holding that "the use by the conspirators of [JFK] for flights to Miami and Detroit to obtain or sell narcotics was a sufficient basis for venue to lie in the Eastern District"Summary of this case from U.S. v. Tzolov
Nos. 493, 495, 503, 504, Dockets 72-1895, 72-1905, 72-1999, 72-2038.
Argued January 26, 1973.
Decided March 16, 1973.
Ronald E. DePetris, Asst. U.S. Atty. (Robert A. Morse, U.S. Atty., E. D. N.Y., L. Kevin Sheridan, Asst. U.S. Atty., on the brief), for appellee.
Jesse Berman, New York City (Lawrence Stern, New York City, on the brief), for appellant Nathan.
Joseph Stone, New York City, for appellants Brown, Boulier and Nash.
Appeal from the United States District Court for the Eastern District of New York.
Before MOORE, HAYS and FEINBERG, Circuit Judges.
In August 1970, a one-count indictment was filed in the United States District Court for the Eastern District of New York, charging 21 defendants with conspiracy to violate the narcotics laws. 21 U.S.C. §§ 173, 174 (now 21 U.S.C. §§ 952, 960). The indictment also identified five co-conspirators who were not listed as defendants. Eleven of those charged in the indictment were tried in 1971. Ten were found guilty, and this court affirmed their convictions. United States v. Vega, 458 F.2d 1234 (2d Cir. 1972). In June 1972, the four defendants involved in this appeal — George Nathan, Robert Brown, Clarence Nash, and Rene Boulier — were brought to trial on the same indictment before Chief Judge Jacob Mishler and a jury.
Two of these co-conspirators testified for the prosecution in this case. The other three have been convicted in the United States District Court for the Southern District of Florida of violating 21 U.S.C. § 174.
Of the remaining six defendants, five are fugitives and one has pleaded guilty to a separate charge.
The Government's case rested principally on the testimony of two co-conspirators. The jury could properly have found that the four appellants had worked for or dealt with a group headed by one Jesus Torrado, one of the 21 indicted and now a fugitive, who was based in New York City. Heroin and cocaine were imported into the country through Miami, and purchased there by Torrado's men. They then brought the drugs to New York City and made sales to buyers in the city and elsewhere. Three of the four appellants were identified by Government witnesses as having purchased substantial quantities of narcotics from Torrado, apparently on a fairly regular basis. The fourth appellant — Rene Boulier — was described as a member of Torrado's organization, performing such tasks as preparation and delivery of heroin and cocaine. All four appellants were convicted, and they now appeal on divers grounds.
Appellant George Nathan was sentenced to 15 years in prison and a $20,000 fine. The other three appellants each received a prison term of ten years and a fine of $10,000.
I. Double Jeopardy and a Prosecutorial Promise
The most substantial argument raised on appeal is based upon legal proceedings that took place in the United States District Court for the Southern District of Florida. Appellant Boulier was indicted there with 12 others on October 14, 1969 for his role in a drug importation and distribution conspiracy. Seven or eight of the 36 participants named in the Florida indictment were also identified as co-conspirators in the instant indictment in New York, which was filed ten months later. On December 20, 1971, a superseding information was filed in the Florida court, charging that Boulier, together with three named individuals (two of whom had also been named in the New York indictment), and others unknown, had conspired to violate 26 U.S.C. § 4704(a) by purchasing and selling heroin not in or from the original stamped package. Boulier pleaded guilty to the information, and the original Florida indictment was dismissed.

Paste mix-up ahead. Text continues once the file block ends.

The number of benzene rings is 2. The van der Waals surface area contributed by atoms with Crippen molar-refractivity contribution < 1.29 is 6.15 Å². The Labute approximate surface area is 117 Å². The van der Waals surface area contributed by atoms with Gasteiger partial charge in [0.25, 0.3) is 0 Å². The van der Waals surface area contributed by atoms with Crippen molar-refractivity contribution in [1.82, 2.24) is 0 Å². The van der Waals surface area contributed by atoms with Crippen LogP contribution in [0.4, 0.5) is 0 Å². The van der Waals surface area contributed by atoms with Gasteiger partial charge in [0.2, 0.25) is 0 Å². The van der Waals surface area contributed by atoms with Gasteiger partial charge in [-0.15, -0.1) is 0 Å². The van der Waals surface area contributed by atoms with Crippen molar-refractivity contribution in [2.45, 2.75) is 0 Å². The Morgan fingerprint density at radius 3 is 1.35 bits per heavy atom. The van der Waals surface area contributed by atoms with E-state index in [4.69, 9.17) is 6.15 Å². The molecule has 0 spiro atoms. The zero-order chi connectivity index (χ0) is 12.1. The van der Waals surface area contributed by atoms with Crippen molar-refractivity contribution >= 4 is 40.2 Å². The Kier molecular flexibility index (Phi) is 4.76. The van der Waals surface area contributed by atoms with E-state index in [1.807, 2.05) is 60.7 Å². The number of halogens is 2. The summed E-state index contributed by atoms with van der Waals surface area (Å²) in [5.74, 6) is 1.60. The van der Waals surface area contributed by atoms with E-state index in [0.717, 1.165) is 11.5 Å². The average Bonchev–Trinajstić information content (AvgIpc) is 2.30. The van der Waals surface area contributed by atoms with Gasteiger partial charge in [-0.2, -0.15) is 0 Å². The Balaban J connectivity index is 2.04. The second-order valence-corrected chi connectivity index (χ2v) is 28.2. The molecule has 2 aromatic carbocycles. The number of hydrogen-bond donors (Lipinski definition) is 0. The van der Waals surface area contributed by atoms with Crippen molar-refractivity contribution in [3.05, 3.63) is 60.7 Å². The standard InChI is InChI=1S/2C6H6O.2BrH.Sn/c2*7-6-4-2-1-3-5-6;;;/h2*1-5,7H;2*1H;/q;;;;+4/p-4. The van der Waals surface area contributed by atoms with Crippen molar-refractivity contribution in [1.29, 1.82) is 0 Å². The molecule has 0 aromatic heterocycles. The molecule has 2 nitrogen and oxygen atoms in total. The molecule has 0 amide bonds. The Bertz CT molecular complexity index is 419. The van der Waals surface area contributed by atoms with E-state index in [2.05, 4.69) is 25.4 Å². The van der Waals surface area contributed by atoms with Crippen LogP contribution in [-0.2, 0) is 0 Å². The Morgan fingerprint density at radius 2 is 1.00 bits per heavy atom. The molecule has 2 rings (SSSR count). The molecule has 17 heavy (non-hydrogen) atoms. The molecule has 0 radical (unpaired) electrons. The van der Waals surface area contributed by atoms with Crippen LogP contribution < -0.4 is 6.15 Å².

Boulier asserts that his guilty plea to the federal information in Florida precluded his conviction under the New York indictment by operation of the Double Jeopardy Clause. Judge Mishler rejected this claim, concluding that the conspiracy alleged in the information was separate from and not merely one component of the conspiracy described in the New York indictment.
We need not decide whether the two conspiracies charged were identical in fact. It is sufficient to observe that the two convictions were based upon different statutory violations; the second, unlike the first, required a showing of defendant's knowledge of illegal importation. That a defendant may be punished for multiple violations of the narcotics laws arising from a single transaction is well settled, see Gore v. United States, 357 U.S. 386, 78 S.Ct. 1280, 2 L.Ed.2d 1405 (1957); and we are not aware of any constitutional requirement that all such violations must be tried together. See, e.g., United States v. Jones, 334 F.2d 809, 811 (7th Cir. 1964), cert. denied, 379 U.S. 993, 85 S.Ct. 707, 13 L.Ed.2d 613 (1965).
Based upon the facts presented to us, this would appear to be a close question. See United States v. Wilshire Oil Co., 427 F.2d 969, 976 n. 12 (10th Cir.), cert. denied, 400 U.S. 829, 91 S.Ct. 58, 27 L.Ed.2d 59 (1970) (defendant must establish such identity by a preponderance of the evidence). It is true that the two conspiracies overlap in time (the Florida information alleged a conspiracy lasting from April 15, 1968 to October 23, 1969; the New York indictment charged a conspiracy that continued from January through August 1968), that two of Boulier's three co-conspirators named in the Florida information also were identified as participants in the conspiracy at issue here, and that the criminal activity in both conspiracies involved distribution of narcotics. But these common elements in themselves do not necessarily establish a double jeopardy violation. See United States v. Barzie, 433 F.2d 984 (2d Cir. 1970) (per curiam), cert. denied, 401 U.S. 975, 91 S.Ct. 1194, 28 L.Ed.2d 324 (1971). More serious, however, is the Government's admission that one of the two overt acts alleged in the information — apparently the more serious one — "may well be the same as" one of the acts listed in the New York indictment. Moreover, and perhaps most significantly, the testimony of the government agent offered at the Florida hearing to test the basis for Boulier's guilty plea described the conspiracy there charged in terms that at least suggest that it may be the same as the conspiracy here in question.